Officials, diplomats want even more EU secrecy
Most member states and EU institutions are keen to draw a new veil of secrecy over how they appoint top officials and enforce EU law.
The rights of journalists, NGOs and average people to get access to internal EU documents is currently governed by a regulation from 2001.
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It is already hard to gain access because there is no clear registry of what documents are about and because it can take long legal battles to make institutions drop their objections - for instance, on grounds that it would violate people's privacy, threaten national security or that there is no "overriding public interest" to publish sensitive information.
The Danish EU presidency will on Friday (13 April) hold talks with fellow member states on a new version of the rules.
But an internal note drafted by the EU Council on 30 March and leaked by London-based NGO ClientEarth indicates that access is about to get even harder.
The six-page-long note says that several member states want a new definition of what constitutes an "EU document" to exclude vast swathes of material - such as informal emails - from access.
The EU Council, the European Commission and most countries are also keen to exclude documents relating to appointments of top officials and judges and to introduce "special protection" for papers on competition cases, EU court proceedings, infringement proceedings and legal advice given by EU institutions to their own policymakers.
A Danish diplomat told EUobserver the presidency will propose excluding material which fails to meet "pre-document" criteria - such as an email drafted by an EU official which reflects his private views, but has not been endorsed as policy.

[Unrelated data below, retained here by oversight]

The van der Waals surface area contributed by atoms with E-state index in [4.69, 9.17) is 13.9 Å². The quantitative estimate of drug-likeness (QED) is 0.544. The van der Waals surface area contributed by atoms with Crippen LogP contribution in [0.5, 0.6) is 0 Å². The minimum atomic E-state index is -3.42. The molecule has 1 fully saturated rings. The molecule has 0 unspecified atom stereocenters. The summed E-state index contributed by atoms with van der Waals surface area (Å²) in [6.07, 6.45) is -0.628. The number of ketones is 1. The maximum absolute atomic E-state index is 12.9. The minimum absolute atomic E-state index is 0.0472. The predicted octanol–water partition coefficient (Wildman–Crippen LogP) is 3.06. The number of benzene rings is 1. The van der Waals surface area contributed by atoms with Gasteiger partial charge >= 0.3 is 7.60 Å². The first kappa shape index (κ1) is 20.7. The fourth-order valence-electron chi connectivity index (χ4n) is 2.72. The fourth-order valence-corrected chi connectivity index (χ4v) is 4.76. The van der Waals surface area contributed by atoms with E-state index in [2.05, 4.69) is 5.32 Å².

The contact noted that EU case law - such as the so-called Turco ruling in 2008, which called for greater access to EU institutions' legal opinions - could be written into the new regulation to offset "special protection" for the competition, infringement and legal documents.
The Danish source noted that this is the "make-or-break" or "most difficult" issue in the talks, however.
"There are strong views that making the legal opinions open to public scrutiny would mean they are less robust in the first place ... there is no easy answer to this," the source said.
The pro-secrecy trend comes at a time when EU bodies are getting important new powers on oversight of national budgets.
For her part, Anais Berthier, a ClientEarth lawyer, said it also goes against the Lisbon Treaty, which declares in its opening words it wants "an ever closer union among the peoples of Europe, in which decisions are taken as openly as possible."
"Confidentiality creates suspicion - if the process was more transparent, it would make the decisions more legitimate and people would adhere more closely to the Union. But the council and the commission clearly want the least possible public participation," she noted.
On infringement procedures - in which the commission can fine member states for not complying with EU laws - EU spokesmen give snippets of information in press briefings.
But Berthier said unless documents are made public while the procedure is ongoing, people cannot understand what their government is really accused of doing wrong and civil society cannot monitor if EU officials are really enforcing laws or just cutting deals for everybody to save face.
On the issue of behind-closed-doors appointments, she noted that EU bodies have a bad track record - in one recent example, it took a series of leaks and investigative reports to expose that the EU food safety agency in Italy is being run by food industry lobbyists.
ClientEarth's views were endorsed by more than 80 other NGOs in an open letter to EU institutions on 10 April.
But another Danish presidency contact indicated they are fighting a losing battle. "Looking at past discussions, you basically have three to five EU delegations on one side [pro-transparency] and everybody else on the other side," he said.